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Employee Loyalty and the Psychology of a Troubled Entrepreneur

Employee Loyalty and the Psychology of a Troubled Entrepreneur

For many business leaders, the shareholders have to be the most important stakeholders; some consider the customers as the king while a very few consider employees as their most important stakeholders. In most corporate management decisions, employees’ interests usually come after the interest of the shareholders and the customers have been duly resolved since the employees have less apparent effect on the cashflow compared to the investors or shareholders and the customers.

However, experience has shown that when you see your human resource as your most important asset and an integral part of your business, your propensity to invest in your people improves and it geometrically influences the growth of your business.

Studies of organizations that have had to suffer severe losses or have been damaged beyond repair reveal strong, critical missteps in human resource management, especially with regards to employee remuneration, training and development as highly consequential.

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It is not totally untrue the argument most employers invariably put forward that loyalty is a very scarce currency to come by among employees these days. However, it is important to note that loyalty is not a one-way street in employer-employee relation; rather it is an exchange of reciprocity.

Some strategic leaders or business owners are too greedy; they simply want to have all the largesse to themselves. Some exhibit excessive paranoia and insecurity such that they inadvertently or even deliberately stifle all the opportunities that could generally impact the growth and improvement in the quality of lives of their employees. There have been many instances where workers get far below the industry minimum without additional perks that should come with their jobs including training opportunities, yet these employees are expected to conjure a rabbit from a hat or create a mountain out of molehill.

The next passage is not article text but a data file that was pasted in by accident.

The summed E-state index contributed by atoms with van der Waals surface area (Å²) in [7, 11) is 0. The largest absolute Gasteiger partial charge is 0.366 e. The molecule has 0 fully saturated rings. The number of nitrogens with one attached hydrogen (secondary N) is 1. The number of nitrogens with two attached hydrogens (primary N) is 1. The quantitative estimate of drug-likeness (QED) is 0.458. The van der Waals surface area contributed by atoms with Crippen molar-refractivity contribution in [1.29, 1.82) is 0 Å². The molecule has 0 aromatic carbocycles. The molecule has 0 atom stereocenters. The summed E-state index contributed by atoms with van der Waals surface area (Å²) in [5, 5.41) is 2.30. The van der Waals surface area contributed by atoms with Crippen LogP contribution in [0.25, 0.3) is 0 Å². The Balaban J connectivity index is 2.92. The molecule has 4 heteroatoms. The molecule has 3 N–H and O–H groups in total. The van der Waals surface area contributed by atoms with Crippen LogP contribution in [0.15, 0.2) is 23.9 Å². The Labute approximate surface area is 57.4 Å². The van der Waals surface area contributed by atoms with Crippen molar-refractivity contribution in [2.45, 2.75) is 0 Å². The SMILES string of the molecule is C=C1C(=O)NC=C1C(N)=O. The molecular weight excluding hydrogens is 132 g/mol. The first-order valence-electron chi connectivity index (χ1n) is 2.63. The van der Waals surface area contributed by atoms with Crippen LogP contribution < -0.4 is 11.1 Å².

Placing the goal of the business over the needs of the people that are expected to drive the achievement of the goal is an irrational decision or illogical position to take. It is much like putting the Cart before the horse. Towing this line of thought in management does not only affect employee motivation and efficiency, it leads to the spread of scarcity mentality in the organization. Frankly, nothing kills a business faster than the proliferation of need and scarcity mentality in your people. It spreads corruption, leakages and shrinkages like wildfire across all the firmaments of your system.

A recent conversation I had with my neighbour, Engineer Mike, raised an insight into the psychology of a troubled entrepreneur. Mike is a Ghanian by birth. But he naturalized in Nigeria having lived and tried several businesses in the country for over two decades.

45-year-old Mike often recalls his heydays when he led the market activation and sales of a leading cable TV from his home country across different parts of Nigeria. Those days he handled humongous budgets, had volumes flow into his multiple accounts and over Seventy people were under his payroll.

For five years, Mike is still trying to recover from the worst shock he’s experienced dealing with people in business. According to him, in addition to the trouble of securing a license to scale your business in a foreign country and the unhealthy rivalry in the corporate food chain, issues of employee disloyalty could surely be deadly as hell.

Some of his employees started from selling his original products and replacing the stock with inferior articles and later evolved to redirecting his customers to a secret venture they set up while the customers were made to believe they are still buying from the same seller.

Mike strongly believes paying high salaries and giving lavish benefits to employees makes them grow lazy and overly entitled. However, this is where I often disagree with him. Mike’s story no doubt  inspires sympathy. However, his philosophy of people’s management made me reassess my thoughts about the condition and motivation of his supposedly disloyal erstwhile employees.

It is true that human nature is unpredictable yet loyalty remains a dimension of human nature. Someone says, when you take care of your employees, they will take care of your business. It can be equally said when you decide to not take care of your employees, your business will be the least of their worries.

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